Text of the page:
Tag: nasa’

NASA Soda-Straw Rockets

 - by KitchenPantryScientist

This fun activity will teach you a little bit about rockets. It is from one of NASA‘s educational websites and the great rocket template you’ll find below is provided by the Jet Propulsion Laboratory at the California Institute of Technology.

All you’ll need is a plastic soda straw, some paper, scissors and tape.  For the body of your rocket, you can use this template or simply cut a strip of paper an inch or two wide. If using the template, wrap the rectangle of paper around a pencil and tape it into a tube.  If you’re using a strip of paper, wind it around a pencil (as pictured above) so it forms a tube. Tape it well, so it holds its shape.

Now, remove your rocket from the pencil, fold one end over and tape it down.  This will be the nose of your rocket.  To the other end, you can make fins using the template, or design your own fins to tape on. Fins work best at right angles, or near right angles.  Now you can decorate your creation.

Put your rocket  over the end of a straw and use the force of your breath to launch it!  How far does it go?  Try making longer and shorter rockets. What happens if you change the shape or number of fins?  Record your flight lengths.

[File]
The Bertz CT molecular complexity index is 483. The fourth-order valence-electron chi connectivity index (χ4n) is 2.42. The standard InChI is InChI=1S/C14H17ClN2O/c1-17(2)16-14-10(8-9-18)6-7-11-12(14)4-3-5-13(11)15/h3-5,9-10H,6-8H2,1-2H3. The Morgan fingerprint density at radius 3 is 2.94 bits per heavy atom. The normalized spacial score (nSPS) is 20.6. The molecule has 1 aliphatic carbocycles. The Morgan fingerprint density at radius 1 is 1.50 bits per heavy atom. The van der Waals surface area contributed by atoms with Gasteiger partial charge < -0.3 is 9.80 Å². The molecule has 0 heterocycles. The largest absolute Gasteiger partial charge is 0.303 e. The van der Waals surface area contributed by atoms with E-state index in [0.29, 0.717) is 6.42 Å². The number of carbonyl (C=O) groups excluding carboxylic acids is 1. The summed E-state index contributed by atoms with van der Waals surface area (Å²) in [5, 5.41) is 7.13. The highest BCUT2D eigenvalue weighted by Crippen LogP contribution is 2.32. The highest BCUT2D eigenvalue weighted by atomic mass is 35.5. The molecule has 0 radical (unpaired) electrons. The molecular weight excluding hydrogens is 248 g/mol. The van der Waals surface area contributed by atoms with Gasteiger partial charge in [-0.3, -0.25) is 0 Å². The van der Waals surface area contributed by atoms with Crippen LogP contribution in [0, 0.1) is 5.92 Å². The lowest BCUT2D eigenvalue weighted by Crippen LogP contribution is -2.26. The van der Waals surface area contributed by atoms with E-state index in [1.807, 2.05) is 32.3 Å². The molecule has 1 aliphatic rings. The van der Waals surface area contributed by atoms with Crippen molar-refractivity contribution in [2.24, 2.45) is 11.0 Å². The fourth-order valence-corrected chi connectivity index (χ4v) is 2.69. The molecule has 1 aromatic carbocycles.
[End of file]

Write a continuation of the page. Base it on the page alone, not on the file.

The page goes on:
What does this teach you?  Paper rockets demonstrate how real rockets fly through the atmosphere and some of the forces working on them!

Drag is the force of air getting in the way of your rocket.   Weight also drags your rocket down as gravity pulls on it.  The lighter you make your rocket  (less paper, less tape), and the less drag it has, the farther it will go!

Fins stabilize the rockets’ flight.  The size and design of the fins affect how well it can be controlled.

We launched some straw rockets at the Kare11 studio, if you want to see them in action!


 - by KitchenPantryScientist

A soil bacterium we swabbed last spring on the set of Twin Cities’ Kare11 News is headed to the International Space Station! Even though we collected it here in Minnesota, Streptomyces kanamyceticus (we’ll call it S.kan for short) was first isolated from dirt in Japan.

It’s a very cool bacterium. Not only does it grow in really interesting colonies like the ones you see in the photo below, but it produces an antibiotic called Kanamycin that’s widely use in research, industry and medicine. Our #MinnesotaMicrobe takes off on March 16th from Kennedy Space Center on a SpaceX-3 rocket! Follow the mission on Project MERCURRI’s website, here on my blog, or using the #spacemicrobes hashtag on Twitter.

After we sent our sample off in the mail, it was swabbed onto bacterial growth medium and these cool little colonies were grown by the scientists from Project MERCURRI, alongside other samples swabbed from NFL and NBA stadiums, NASA spacecraft, and even from a candy jar at Kare11’s sister NBC studio at the Today Show. Around 40 of the samples were chosen to travel to the International Space Station (ISS) for a “Superbowl” of microbes. Scientists want to study how the bacteria grow and change in space and want to get the public excited about the project.

Why should we care how bacteria grow on the ISS, or on any spacecraft?